There are several aspects of UG’s predicament that should be examined before an increase in tuition is contemplated. I will mention four. First, it is suggested that some of the key players in the UG affair persist in thinking of the education system as consisting of three levels that are completely separate – primary, secondary, tertiary, instead of viewing it as one whole living dynamic system consisting of interdependent micro-systems. In thinking about the Transforma-tion of UG, questions about the tertiary/secondary interface are legitimate. Bearing in mind that several areas of knowledge which were previously studied at university level are now part of the secondary school curriculum, we can legitimately ask what General Education courses, Certificate, Diploma and enrichment programmes currently being studied at UG can now be adequately studied at an enhanced secondary level, thereby freeing up resources which can then be re-allocated to the postgraduate level.
Second, the institution needs to downsize its bureaucracy. Do we still need such top-heavy “Imperial” trappings as: Chancellor, Pro-Chancellor, Vice-Chancellor, 3 Deputy-Vice-Chancellors, several Boards, rotating Deans for each Faculty, and a large University Council of nearly thirty persons? A President, 3 Vice-Presidents, and a Board of 5 Trustees would be less costly, more efficient, and much more effective as well. Creativity is fundamental to higher education, and UG needs as much as it can get. It is best fostered through an organization structure that provides immediate access for programme proposals to the decision-making levels of the institution. Given the flattened structure, creative ideas that arise at the activity level can be quickly forwarded to the decision-making level, because there is little intervening hierarchical structure.
Third, the 1985 study revealed a phenomenon of some concern: “Classroom expenditures were decreasing relative to increasing expenditures in the estate (cleaning, landscaping, etc.) sector. When the resources (space, human, equipment and its maintenance, man hours, record keeping, industrial relations, supervision, etc.) consumed by the estate sector are taken into account, would the university be better served by divesting itself of this sector, and contracting out certain services? The university needs to see itself as primarily concerned with teaching, research, and public service. It was not established to provide employment. A small corps of competent maintenance workers should suffice.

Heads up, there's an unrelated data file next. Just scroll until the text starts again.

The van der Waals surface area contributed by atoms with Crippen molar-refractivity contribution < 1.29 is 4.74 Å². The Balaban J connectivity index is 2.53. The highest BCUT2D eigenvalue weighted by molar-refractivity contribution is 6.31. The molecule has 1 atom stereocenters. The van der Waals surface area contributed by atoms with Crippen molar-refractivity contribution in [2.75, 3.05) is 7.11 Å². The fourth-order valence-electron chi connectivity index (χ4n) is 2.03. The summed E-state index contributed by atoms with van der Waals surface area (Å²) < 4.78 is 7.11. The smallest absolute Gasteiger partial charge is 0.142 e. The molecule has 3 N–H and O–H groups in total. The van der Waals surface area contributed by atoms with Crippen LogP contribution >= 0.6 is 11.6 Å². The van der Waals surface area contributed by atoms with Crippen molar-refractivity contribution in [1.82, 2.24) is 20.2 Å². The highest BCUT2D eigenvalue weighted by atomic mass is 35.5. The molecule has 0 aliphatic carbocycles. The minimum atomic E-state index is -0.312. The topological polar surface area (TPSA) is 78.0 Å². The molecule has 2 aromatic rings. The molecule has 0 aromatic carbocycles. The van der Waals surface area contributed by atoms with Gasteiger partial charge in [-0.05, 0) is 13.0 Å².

Fourth, the transformation of UG cannot be achieved without the full cooperation of the faculty. At the moment faculty at UG are a demoralized group of professionals, and it is not only a question of remuneration. The career path at UG is long and arduous. There are 7 tiers (Assistant Instructor, Instructor, Lecturer 1, Lecturer 2, Senior Lecturer, Reader, and Professor.) on the career ladder before one can obtain a full professorship. It is suggested that in addition to the appointment of Executive Deans, that the seven tiers be converted into three tiers: Assistant Professor, Associate Professor, and Professor. Such a conversion should have a rejuvenating effect.
These are some of the issues that need to be seriously examined before increases in fees are considered. Restructuring in alignment with Guyana’s development problems should enable the institution to accomplish more with less. Resources that accumulate as a result of the restructuring exercise can be re-allocated to the postgraduate level. This would not only raise the development consciousness of the entire institution, but also make the institution more development oriented.
It must be emphasized that UG cannot at this time be all things to all people. Understanding the institution’s current role in the nation’s development is not an optional matter for its decision-makers. It is an imperative. When UG begins to feed the highly qualified manpower into the general Guyanese economy and society, then returns from the increased creation of wealth will feed back into the university and this would enable the institution to resume its quest for comprehensiveness.
Clarence O. Perry